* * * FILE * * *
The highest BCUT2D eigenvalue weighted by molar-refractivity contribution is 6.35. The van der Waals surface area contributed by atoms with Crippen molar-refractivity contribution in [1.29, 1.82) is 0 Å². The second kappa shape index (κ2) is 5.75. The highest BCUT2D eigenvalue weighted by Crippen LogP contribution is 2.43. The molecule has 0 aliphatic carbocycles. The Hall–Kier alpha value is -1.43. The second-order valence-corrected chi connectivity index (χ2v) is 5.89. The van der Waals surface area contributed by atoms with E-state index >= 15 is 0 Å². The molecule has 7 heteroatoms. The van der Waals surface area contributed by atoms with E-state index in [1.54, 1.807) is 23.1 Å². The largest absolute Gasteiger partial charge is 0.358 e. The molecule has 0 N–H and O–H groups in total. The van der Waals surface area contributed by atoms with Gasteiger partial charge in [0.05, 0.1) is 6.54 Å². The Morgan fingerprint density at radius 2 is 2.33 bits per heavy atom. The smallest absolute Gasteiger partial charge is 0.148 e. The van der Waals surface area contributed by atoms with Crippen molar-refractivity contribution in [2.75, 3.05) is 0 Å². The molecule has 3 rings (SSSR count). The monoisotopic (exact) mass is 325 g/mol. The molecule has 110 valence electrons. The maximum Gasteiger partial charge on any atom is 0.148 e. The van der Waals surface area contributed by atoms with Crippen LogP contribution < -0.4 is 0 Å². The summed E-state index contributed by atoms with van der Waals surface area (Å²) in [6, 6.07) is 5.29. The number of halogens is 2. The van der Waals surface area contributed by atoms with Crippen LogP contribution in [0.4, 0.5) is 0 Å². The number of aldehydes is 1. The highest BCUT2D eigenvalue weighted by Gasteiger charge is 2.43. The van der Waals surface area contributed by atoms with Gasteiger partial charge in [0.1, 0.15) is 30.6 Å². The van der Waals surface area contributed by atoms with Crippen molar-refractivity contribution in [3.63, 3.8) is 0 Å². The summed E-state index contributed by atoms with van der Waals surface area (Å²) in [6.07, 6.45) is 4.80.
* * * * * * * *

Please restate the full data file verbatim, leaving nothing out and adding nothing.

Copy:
The highest BCUT2D eigenvalue weighted by molar-refractivity contribution is 6.35. The van der Waals surface area contributed by atoms with Crippen molar-refractivity contribution in [1.29, 1.82) is 0 Å². The second kappa shape index (κ2) is 5.75. The highest BCUT2D eigenvalue weighted by Crippen LogP contribution is 2.43. The molecule has 0 aliphatic carbocycles. The Hall–Kier alpha value is -1.43. The second-order valence-corrected chi connectivity index (χ2v) is 5.89. The van der Waals surface area contributed by atoms with E-state index >= 15 is 0 Å². The molecule has 7 heteroatoms. The van der Waals surface area contributed by atoms with E-state index in [1.54, 1.807) is 23.1 Å². The largest absolute Gasteiger partial charge is 0.358 e. The molecule has 0 N–H and O–H groups in total. The van der Waals surface area contributed by atoms with Gasteiger partial charge in [0.05, 0.1) is 6.54 Å². The Morgan fingerprint density at radius 2 is 2.33 bits per heavy atom. The smallest absolute Gasteiger partial charge is 0.148 e. The van der Waals surface area contributed by atoms with Crippen molar-refractivity contribution in [2.75, 3.05) is 0 Å². The molecule has 3 rings (SSSR count). The monoisotopic (exact) mass is 325 g/mol. The molecule has 110 valence electrons. The maximum Gasteiger partial charge on any atom is 0.148 e. The van der Waals surface area contributed by atoms with Crippen LogP contribution < -0.4 is 0 Å². The summed E-state index contributed by atoms with van der Waals surface area (Å²) in [6, 6.07) is 5.29. The number of halogens is 2. The van der Waals surface area contributed by atoms with Crippen LogP contribution in [0.4, 0.5) is 0 Å². The number of aldehydes is 1. The highest BCUT2D eigenvalue weighted by Gasteiger charge is 2.43. The van der Waals surface area contributed by atoms with Gasteiger partial charge in [0.1, 0.15) is 30.6 Å². The van der Waals surface area contributed by atoms with Crippen molar-refractivity contribution in [3.63, 3.8) is 0 Å². The summed E-state index contributed by atoms with van der Waals surface area (Å²) in [6.07, 6.45) is 4.80.